Jewish Affairs - Pesach 2019

This issue includes a special focus on Jewish culture and heritage. It includes contributions on music in the Bible and Judaism in general by Cecil Bloom, the Tu B’Shvat festival, past and present, by Henia Bryer and an overview of the Barmitzvah ceremony and how it has evolved over time by Lionel Slier. Closer to home, the indefatigable Gwynne Schrire has, with much relish investigated the origins, analysed the contents and considered the overall historical context of a late Victorian-era family scrap album which recently came to light in and which her research reveals belonged to the family of Ellia Marks, younger brother of Sammy. Librarian and archivist Juan-Paul Burke has followed up on his Pesach 2018 bibliography listing articles, theses and books pertaining to SA Jewry and Jewish Studies with a similar listing for 2018, together with additional items for the previous listing that have since come to light. In the concluding article of the section, engineer Lyonell Fliss shares his vision for creating an observation tower and heritage centre on Mount Scopus as a way of affirming and publicizing the millennia-old Jewish roots in the Holy City.

Part of the abiding value of Jewish Affairs is that it provides a forum in which the lives, achievements and contributions of former prominent SA Jews to be evaluated and recorded. In the subsection ‘Memoirs and Mentschen’, anti-apartheid activist, author and journalist Paul Trewhela writes on the trade unionist, businessman, philanthropist and Jewish communal worker Morris Isaacson, after whom a famous school in Soweto is named, while Marge Clouts looks at the life-long involvement of her late mother, Sarah Leftwich, in furthering the Zionist cause in South Africa.     

‘Holocaust Echoes’ features the final instalment of Holocaust survivor and educator Don Krausz’s power and unforgettable memoir ‘Child of the Concentration Camp’. A hitherto unpublished essay by the late Solly Kessler, a leading member of the SAJBD in Cape Town, on how the Herschel Grynszpan affair was used to give impetus to the unfolding annihilation of European Jewry followed by Isaac Reznik’s monograph on Kindertransport hero Rabbi Solomon Schonfeld completes the section. Zita Nurok’s factually-based short story ‘A house with stories to tell’ also has a Holocaust theme.

The issue concludes with the editor’s review of The Last Hurrah, Graham Viney’s account of the 1947 Royal Visit to SA and the insights this now largely forgotten episode provides into the general milieu and mind-set of a society (including its  Jewish community) on the brink of radical, unanticipated, political change.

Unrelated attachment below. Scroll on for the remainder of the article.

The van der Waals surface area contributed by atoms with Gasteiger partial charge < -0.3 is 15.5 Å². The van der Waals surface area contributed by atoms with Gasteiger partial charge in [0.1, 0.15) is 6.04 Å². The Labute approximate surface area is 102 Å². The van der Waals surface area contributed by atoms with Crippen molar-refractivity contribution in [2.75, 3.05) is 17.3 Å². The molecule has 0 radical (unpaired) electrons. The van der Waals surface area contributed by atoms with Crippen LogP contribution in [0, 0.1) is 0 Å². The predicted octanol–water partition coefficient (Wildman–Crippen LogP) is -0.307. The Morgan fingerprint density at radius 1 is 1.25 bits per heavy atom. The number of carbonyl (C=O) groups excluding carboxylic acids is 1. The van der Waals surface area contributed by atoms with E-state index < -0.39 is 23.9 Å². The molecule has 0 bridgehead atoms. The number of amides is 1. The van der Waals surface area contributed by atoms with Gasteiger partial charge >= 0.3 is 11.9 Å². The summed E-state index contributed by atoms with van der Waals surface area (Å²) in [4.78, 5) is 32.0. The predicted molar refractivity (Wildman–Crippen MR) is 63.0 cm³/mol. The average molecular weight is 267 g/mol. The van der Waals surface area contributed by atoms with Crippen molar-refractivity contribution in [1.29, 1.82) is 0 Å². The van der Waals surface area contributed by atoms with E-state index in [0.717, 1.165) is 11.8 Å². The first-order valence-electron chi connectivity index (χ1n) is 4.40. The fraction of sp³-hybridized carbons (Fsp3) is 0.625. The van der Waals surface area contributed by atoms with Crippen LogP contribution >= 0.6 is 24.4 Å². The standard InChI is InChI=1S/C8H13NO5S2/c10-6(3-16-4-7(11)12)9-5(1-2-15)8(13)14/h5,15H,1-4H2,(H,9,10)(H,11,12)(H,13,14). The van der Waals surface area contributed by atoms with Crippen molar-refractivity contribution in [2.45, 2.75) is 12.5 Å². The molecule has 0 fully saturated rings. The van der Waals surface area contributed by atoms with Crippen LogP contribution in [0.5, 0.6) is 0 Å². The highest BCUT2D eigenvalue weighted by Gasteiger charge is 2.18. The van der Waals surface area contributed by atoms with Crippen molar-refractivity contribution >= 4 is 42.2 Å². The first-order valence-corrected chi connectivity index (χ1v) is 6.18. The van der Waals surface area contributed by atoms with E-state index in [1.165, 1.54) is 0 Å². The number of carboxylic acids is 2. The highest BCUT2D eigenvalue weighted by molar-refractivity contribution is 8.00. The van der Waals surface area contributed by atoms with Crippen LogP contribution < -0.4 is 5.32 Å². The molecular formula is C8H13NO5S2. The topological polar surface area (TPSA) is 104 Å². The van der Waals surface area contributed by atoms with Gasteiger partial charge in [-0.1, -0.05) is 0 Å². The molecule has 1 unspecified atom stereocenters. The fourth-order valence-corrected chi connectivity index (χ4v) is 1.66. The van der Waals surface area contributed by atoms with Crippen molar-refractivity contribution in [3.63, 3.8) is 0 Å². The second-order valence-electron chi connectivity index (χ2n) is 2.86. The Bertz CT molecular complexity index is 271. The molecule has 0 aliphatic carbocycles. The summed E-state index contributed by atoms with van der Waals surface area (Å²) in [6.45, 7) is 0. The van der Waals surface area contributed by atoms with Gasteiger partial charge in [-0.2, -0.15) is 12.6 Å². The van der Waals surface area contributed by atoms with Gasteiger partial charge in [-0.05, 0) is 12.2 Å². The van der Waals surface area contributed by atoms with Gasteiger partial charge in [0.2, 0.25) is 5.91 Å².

On behalf of the Jewish Affairs editorial board, I wish everyone a Chag Pesach Kasher v’Sameach.

Read the  publication here.

Recent Articles

Jewish Life July 2019

Keeping an Eye on Things

Reflections and stories from my experience as an election observer.

Elections are a special time.  They bring with them optimism, excitement, and new horizons.  In our country they symbolise hard fought for and cherished free talking to fellow South Africans whom we would normally never meet, while waiting in a queue to vote.  We laugh together, moan and commiserate about the long wait, but also reminisce about the magical 1994 election.  It is a great leveller.

Above Board 27.7.19

At the time of writing, together with our National Vice-President Zev Krengel, I am in Israel, where we have participated in a number of high-level meetings aimed at providing updates on recent political developments in South Africa, sharing information pertaining to our own community and getting perspectives on the current political situation in Israel. This will form the basis of my next column. 

Above Board 11.7.19

Nahum Goldmann Fellow Programme nurtures Jewish leadership

The recently concluded Nahum Goldmann Fellowship Programme (NGFP), which this year was held in Israel, once again brought together a broad range of up-and-coming young Jewish leaders from around the world for an intensive period of Jewish learning, discussion and sharing of experiences and perspectives. As always, participants found it to be an extremely enriching and inspiring experience, particularly in the opportunities it provided for engaging with Jews from completely different backgrounds.